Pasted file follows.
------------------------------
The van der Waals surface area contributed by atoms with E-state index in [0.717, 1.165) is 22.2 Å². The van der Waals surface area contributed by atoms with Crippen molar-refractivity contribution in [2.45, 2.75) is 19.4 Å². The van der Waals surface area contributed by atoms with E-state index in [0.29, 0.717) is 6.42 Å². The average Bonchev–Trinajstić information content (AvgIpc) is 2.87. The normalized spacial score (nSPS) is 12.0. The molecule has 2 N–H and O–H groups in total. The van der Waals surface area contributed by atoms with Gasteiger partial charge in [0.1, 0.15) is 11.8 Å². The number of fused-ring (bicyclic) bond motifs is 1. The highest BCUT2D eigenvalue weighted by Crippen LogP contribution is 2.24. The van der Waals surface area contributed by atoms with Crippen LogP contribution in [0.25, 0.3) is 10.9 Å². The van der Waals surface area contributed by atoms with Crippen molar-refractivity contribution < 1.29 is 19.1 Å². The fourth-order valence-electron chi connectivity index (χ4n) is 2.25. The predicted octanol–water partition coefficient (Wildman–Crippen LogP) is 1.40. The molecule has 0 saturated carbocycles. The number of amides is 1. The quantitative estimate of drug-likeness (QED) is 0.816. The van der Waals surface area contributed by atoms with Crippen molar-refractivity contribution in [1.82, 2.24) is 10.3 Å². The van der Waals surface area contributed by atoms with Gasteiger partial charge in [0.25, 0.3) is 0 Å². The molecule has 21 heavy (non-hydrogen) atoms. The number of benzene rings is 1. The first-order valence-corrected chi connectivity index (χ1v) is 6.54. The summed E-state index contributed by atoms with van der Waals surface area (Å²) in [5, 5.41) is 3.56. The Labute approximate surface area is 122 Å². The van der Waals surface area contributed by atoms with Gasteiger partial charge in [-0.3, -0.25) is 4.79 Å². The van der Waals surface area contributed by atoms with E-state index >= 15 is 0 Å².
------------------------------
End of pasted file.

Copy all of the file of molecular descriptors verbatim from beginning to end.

The van der Waals surface area contributed by atoms with E-state index in [0.717, 1.165) is 22.2 Å². The van der Waals surface area contributed by atoms with Crippen molar-refractivity contribution in [2.45, 2.75) is 19.4 Å². The van der Waals surface area contributed by atoms with E-state index in [0.29, 0.717) is 6.42 Å². The average Bonchev–Trinajstić information content (AvgIpc) is 2.87. The normalized spacial score (nSPS) is 12.0. The molecule has 2 N–H and O–H groups in total. The van der Waals surface area contributed by atoms with Gasteiger partial charge in [0.1, 0.15) is 11.8 Å². The number of fused-ring (bicyclic) bond motifs is 1. The highest BCUT2D eigenvalue weighted by Crippen LogP contribution is 2.24. The van der Waals surface area contributed by atoms with Crippen LogP contribution in [0.25, 0.3) is 10.9 Å². The van der Waals surface area contributed by atoms with Crippen molar-refractivity contribution < 1.29 is 19.1 Å². The fourth-order valence-electron chi connectivity index (χ4n) is 2.25. The predicted octanol–water partition coefficient (Wildman–Crippen LogP) is 1.40. The molecule has 0 saturated carbocycles. The number of amides is 1. The quantitative estimate of drug-likeness (QED) is 0.816. The van der Waals surface area contributed by atoms with Crippen molar-refractivity contribution in [1.82, 2.24) is 10.3 Å². The van der Waals surface area contributed by atoms with Gasteiger partial charge in [0.25, 0.3) is 0 Å². The molecule has 21 heavy (non-hydrogen) atoms. The number of benzene rings is 1. The first-order valence-corrected chi connectivity index (χ1v) is 6.54. The summed E-state index contributed by atoms with van der Waals surface area (Å²) in [5, 5.41) is 3.56. The Labute approximate surface area is 122 Å². The van der Waals surface area contributed by atoms with Gasteiger partial charge in [-0.3, -0.25) is 4.79 Å². The van der Waals surface area contributed by atoms with E-state index >= 15 is 0 Å².